why upload with adsl is faster than 100M ethernet ?
Iljitsch van Beijnum
iljitsch at muada.com
Fri Oct 15 08:56:31 UTC 2004
On 15-okt-04, at 10:14, Joe Shen wrote:
> measuring is scheduled 20packet per 20seconds, we also
> ping each hop address along the path to server. The
> result shows there is no packet loss along from
> monitoring computer to customer site, but packet loss
> increase at a special hop along the path to server in
Pinging with 1 second intervals only gives you part of the picture.
Some types of problems only show up when the traffic load increases.
Try ping -f or ping -l.
If you have packet loss, TCP performance will suffer. A possible
explanation for your situation is that the packet loss increases as
bandwidth use increases (this can easily happen with duplex problems or
when rate limiting is in effect) and since ethernet can deliver more
packets within a shorter time, it's more likely to experience several
lost packets in a row. When this happens, TCP goes into "slow start"
and your performance is gone. With ADSL, the packets don't come in as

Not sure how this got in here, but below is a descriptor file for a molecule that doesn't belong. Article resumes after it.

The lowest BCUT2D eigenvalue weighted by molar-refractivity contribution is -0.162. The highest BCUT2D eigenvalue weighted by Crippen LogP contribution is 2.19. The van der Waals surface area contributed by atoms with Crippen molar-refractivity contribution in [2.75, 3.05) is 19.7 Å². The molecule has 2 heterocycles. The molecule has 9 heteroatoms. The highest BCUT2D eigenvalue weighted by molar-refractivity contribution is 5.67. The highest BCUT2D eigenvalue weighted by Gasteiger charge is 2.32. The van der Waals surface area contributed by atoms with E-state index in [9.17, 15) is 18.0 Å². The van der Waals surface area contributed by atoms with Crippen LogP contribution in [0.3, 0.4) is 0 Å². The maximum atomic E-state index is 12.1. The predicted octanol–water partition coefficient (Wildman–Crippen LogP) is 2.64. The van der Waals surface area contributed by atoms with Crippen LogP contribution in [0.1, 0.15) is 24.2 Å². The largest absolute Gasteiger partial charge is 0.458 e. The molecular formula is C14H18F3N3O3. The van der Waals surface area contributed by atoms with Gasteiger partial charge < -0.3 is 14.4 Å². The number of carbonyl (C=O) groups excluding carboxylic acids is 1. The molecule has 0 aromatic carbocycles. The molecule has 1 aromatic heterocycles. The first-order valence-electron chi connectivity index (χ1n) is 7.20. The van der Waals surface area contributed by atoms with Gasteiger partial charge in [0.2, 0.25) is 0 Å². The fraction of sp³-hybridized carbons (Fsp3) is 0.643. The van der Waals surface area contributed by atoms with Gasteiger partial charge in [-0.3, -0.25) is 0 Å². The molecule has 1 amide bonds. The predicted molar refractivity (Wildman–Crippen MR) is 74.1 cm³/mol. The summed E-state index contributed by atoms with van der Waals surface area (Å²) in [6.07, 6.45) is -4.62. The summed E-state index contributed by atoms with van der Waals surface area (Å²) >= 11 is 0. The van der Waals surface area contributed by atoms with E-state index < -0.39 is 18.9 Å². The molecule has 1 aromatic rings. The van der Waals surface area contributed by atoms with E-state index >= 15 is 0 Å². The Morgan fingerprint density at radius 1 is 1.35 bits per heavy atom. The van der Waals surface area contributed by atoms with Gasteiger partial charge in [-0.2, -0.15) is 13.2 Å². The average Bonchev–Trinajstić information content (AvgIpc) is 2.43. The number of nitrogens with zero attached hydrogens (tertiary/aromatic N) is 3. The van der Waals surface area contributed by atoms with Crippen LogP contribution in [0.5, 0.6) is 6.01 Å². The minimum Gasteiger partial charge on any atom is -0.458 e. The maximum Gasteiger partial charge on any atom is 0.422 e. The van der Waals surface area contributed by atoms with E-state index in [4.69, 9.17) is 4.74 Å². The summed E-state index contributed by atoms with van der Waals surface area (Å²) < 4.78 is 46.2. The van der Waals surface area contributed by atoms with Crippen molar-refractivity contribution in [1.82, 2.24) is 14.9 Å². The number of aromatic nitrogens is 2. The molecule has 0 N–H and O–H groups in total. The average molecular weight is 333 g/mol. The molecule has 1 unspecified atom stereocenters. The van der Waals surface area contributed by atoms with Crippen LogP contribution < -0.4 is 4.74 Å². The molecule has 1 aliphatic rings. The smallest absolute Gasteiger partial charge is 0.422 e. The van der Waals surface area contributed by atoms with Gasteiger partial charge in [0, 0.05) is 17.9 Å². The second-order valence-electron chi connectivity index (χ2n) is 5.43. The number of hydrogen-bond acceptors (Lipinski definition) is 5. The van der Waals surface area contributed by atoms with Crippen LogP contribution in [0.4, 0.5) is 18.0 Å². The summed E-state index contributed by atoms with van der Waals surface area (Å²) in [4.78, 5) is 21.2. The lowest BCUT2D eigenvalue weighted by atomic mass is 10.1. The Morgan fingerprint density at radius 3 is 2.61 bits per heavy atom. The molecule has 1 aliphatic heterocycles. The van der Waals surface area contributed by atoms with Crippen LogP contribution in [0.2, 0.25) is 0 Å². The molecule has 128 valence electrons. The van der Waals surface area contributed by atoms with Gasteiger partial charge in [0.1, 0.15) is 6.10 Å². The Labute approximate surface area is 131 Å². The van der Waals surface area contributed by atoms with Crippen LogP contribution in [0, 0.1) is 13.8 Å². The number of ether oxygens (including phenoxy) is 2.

fast so it's less likely that several successive packets are lost, and
only a single packet means "congestion avoidance" which also slows down
your session but not quite as badly.
>> Look for duplex mismatch or something similar.
> I disable autonegotiation of ethernet. So, there is no
> such situation.
It's generally a bad idea to turn of ethernet autonegotiation unless
the equipment at the other side doesn't support it.
Did you set the link to full duplex? Full duplex and no autonegotiation
on one end with autonegotiation turned on at the other will create the
situation where one end uses full duplex and the other half duplex.
(Because the other end sees no autonegotiation, it thinks it's
connected to a dumb hub = half duplex.) With a simple ping you
generally don't see this, but when traffic increases and both sides
start to send packets at the same time you get packet loss. (Excessive
collions errors on one side, CRC errors on the other side.)
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